Old and new
I decided to wear my new boots today. I may have been able to get another week or two out of the old ones, but the sole was getting so worn that a small crack was starting to appear. A cracked sole is not what you want when walking in a wet environment.

Hadrian's Wall at top of cliff (not the
drystone pasture walls)
Today’s route passed through a gap in Hadrian’s Wall, descended into some very wet bogs, through a forest plantation, through farms, and over a high moor, finally ending up in the fairly large town of Bellingham.

Hadrian’s Wall was built at the command of Roman emperor Hadrian in A.D. 122, in order to protect the empire he had established in what is now England from being invaded by Scots from the north. The wall ran for some 75 miles, was 10 feet wide and 15 feet high. My route did not run along the wall, so I really didn’t get to see it; rather, I passed through a break in the wall which was probably the result of centuries of removal of building blocks to be used in other building construction. Why quarry new rocks when the Romans did the work for you centuries earlier?

Indira and Fran
I was entirely alone most of the day, and although route finding was difficult around the bogs, I didn't get lost even once. About an hour before Bellingham, I caught up with Fran and Indira, two English ladies who are walking the Pennine Way. We had met previously outside of Thwaite when I was accompanying James and Alec on their walk to Keld. They said that they had spoken with James last week in Forest-in-Teesdale, and when he learned of their schedule he told them that they would probably see me in Bellingham. The ebb and flow of walkers continues.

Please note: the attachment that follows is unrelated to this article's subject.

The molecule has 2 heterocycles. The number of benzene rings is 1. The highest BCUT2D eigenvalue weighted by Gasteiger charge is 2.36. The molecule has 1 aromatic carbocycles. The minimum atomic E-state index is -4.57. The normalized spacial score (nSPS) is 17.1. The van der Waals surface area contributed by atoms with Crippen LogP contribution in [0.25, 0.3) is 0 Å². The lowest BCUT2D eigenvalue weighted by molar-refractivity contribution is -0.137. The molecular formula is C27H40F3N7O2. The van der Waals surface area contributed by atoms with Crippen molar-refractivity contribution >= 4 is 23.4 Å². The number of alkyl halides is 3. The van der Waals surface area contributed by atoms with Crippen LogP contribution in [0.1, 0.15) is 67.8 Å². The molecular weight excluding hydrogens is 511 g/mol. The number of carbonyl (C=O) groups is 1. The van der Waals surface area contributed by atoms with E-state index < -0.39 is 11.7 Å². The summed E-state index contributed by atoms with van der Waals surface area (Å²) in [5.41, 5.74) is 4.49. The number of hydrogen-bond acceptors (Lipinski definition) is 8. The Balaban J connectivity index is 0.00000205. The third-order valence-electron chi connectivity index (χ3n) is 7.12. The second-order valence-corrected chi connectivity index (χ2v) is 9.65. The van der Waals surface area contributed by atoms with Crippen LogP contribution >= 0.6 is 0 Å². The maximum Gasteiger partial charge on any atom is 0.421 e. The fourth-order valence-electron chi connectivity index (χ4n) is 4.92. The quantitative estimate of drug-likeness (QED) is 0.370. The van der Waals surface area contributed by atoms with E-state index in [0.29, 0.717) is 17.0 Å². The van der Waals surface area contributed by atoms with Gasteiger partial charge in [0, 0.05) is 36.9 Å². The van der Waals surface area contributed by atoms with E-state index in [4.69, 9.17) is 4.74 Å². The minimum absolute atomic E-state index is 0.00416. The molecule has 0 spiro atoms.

Old bicycles become flower pots
(enlarge to view pedals)

© 2011 Ken Klug

Monday, July 25, 2011

Day 55 – Allendale to Hadrian’s Wall (near Housesteads), 13 miles

Ann filled George and me with a good cooked breakfast and then ferried us to Allendale, where we met Tony and Sally. Ann and Sally went off to continue whatever it was they did yesterday, and George, Tony and I started our walk.

Meadow to Plankey Mill
This was the fourth day that George had put together the route, through forests, along rivers, over pastures and across meadows. We initially followed the River Allen, a fairly small stream near its head. We departed from the course of the river, to rejoin it much later at Plankey Mill where it had grown substantially in both width and force from the numerous tributaries that contributed to it.

Ruins of Staward Peel
Along the way, we passed the ruins of Staward Peel, once a large fortified home constructed in the 13th century, but which was mostly dismantled with the king’s permission in the 16th century so its building stones could be recycled to construct the then current landowner’s mansion. All that remains now are pieces of wall.

This was also the fourth day that Ann had fixed up George and me with fortified lunches. Each day’s luncheon highlight was a “morning cookie” made from a recipe Ann had received from Chef Yvonne, Utah’s maven of cuisine. Unfortunately, George and I finally depleted Ann’s supply. I’m hoping that Chef Yvonne will have a new supply waiting for me when I return to Utah.

But that won’t be anytime soon. For those of you keeping track of these things, yesterday’s walk barely ticked the odometer past 700 miles. There is still much more fun ahead, so stay tuned.

River South Tyne near Ridley Hall

© 2011 Ken Klug

Sunday, July 24, 2011

Day 54 – Blanchland to Allendale – 10 miles

Tony, Lost-a-lot, and George
Once again Ann ferried George and me to the trailhead (after a full cooked breakfast, of course), where we met Tony and Sally. Tony joined George and me for today’s walk, while Sally and Ann headed off for coffee, shopping, and whatever else it is that ladies do when the men folk aren’t around.

George on stile